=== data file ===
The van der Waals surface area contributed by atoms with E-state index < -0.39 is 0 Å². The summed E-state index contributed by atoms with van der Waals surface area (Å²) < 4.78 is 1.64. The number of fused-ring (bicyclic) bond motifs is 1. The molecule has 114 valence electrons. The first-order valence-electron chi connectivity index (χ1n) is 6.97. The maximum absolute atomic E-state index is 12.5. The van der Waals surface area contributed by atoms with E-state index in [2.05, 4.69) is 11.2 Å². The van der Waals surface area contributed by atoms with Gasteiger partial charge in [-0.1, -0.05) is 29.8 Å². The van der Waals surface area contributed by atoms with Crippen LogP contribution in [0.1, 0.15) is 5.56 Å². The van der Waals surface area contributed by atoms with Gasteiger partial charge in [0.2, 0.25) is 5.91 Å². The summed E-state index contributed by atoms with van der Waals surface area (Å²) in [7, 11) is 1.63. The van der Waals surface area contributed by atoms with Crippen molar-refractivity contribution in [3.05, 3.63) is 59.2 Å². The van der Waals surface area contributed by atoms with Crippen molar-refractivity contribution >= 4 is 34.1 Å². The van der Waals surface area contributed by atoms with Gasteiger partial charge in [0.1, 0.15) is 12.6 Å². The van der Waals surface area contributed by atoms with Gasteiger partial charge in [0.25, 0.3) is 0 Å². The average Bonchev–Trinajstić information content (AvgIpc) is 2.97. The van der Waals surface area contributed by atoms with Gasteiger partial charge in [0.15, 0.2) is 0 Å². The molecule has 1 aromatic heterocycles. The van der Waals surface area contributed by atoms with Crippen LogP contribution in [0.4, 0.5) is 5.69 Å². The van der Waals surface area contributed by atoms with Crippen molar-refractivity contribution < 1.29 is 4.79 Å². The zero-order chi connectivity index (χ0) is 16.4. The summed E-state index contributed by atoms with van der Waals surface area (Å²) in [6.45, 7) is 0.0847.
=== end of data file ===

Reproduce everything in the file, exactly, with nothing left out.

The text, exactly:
The van der Waals surface area contributed by atoms with E-state index < -0.39 is 0 Å². The summed E-state index contributed by atoms with van der Waals surface area (Å²) < 4.78 is 1.64. The number of fused-ring (bicyclic) bond motifs is 1. The molecule has 114 valence electrons. The first-order valence-electron chi connectivity index (χ1n) is 6.97. The maximum absolute atomic E-state index is 12.5. The van der Waals surface area contributed by atoms with E-state index in [2.05, 4.69) is 11.2 Å². The van der Waals surface area contributed by atoms with Gasteiger partial charge in [-0.1, -0.05) is 29.8 Å². The van der Waals surface area contributed by atoms with Crippen LogP contribution in [0.1, 0.15) is 5.56 Å². The van der Waals surface area contributed by atoms with Gasteiger partial charge in [0.2, 0.25) is 5.91 Å². The summed E-state index contributed by atoms with van der Waals surface area (Å²) in [7, 11) is 1.63. The van der Waals surface area contributed by atoms with Crippen molar-refractivity contribution in [3.05, 3.63) is 59.2 Å². The van der Waals surface area contributed by atoms with Crippen molar-refractivity contribution >= 4 is 34.1 Å². The van der Waals surface area contributed by atoms with Gasteiger partial charge in [0.1, 0.15) is 12.6 Å². The van der Waals surface area contributed by atoms with Gasteiger partial charge in [0.25, 0.3) is 0 Å². The average Bonchev–Trinajstić information content (AvgIpc) is 2.97. The van der Waals surface area contributed by atoms with Gasteiger partial charge in [0.15, 0.2) is 0 Å². The molecule has 1 aromatic heterocycles. The van der Waals surface area contributed by atoms with Crippen LogP contribution in [0.4, 0.5) is 5.69 Å². The van der Waals surface area contributed by atoms with Crippen molar-refractivity contribution < 1.29 is 4.79 Å². The zero-order chi connectivity index (χ0) is 16.4. The summed E-state index contributed by atoms with van der Waals surface area (Å²) in [6.45, 7) is 0.0847.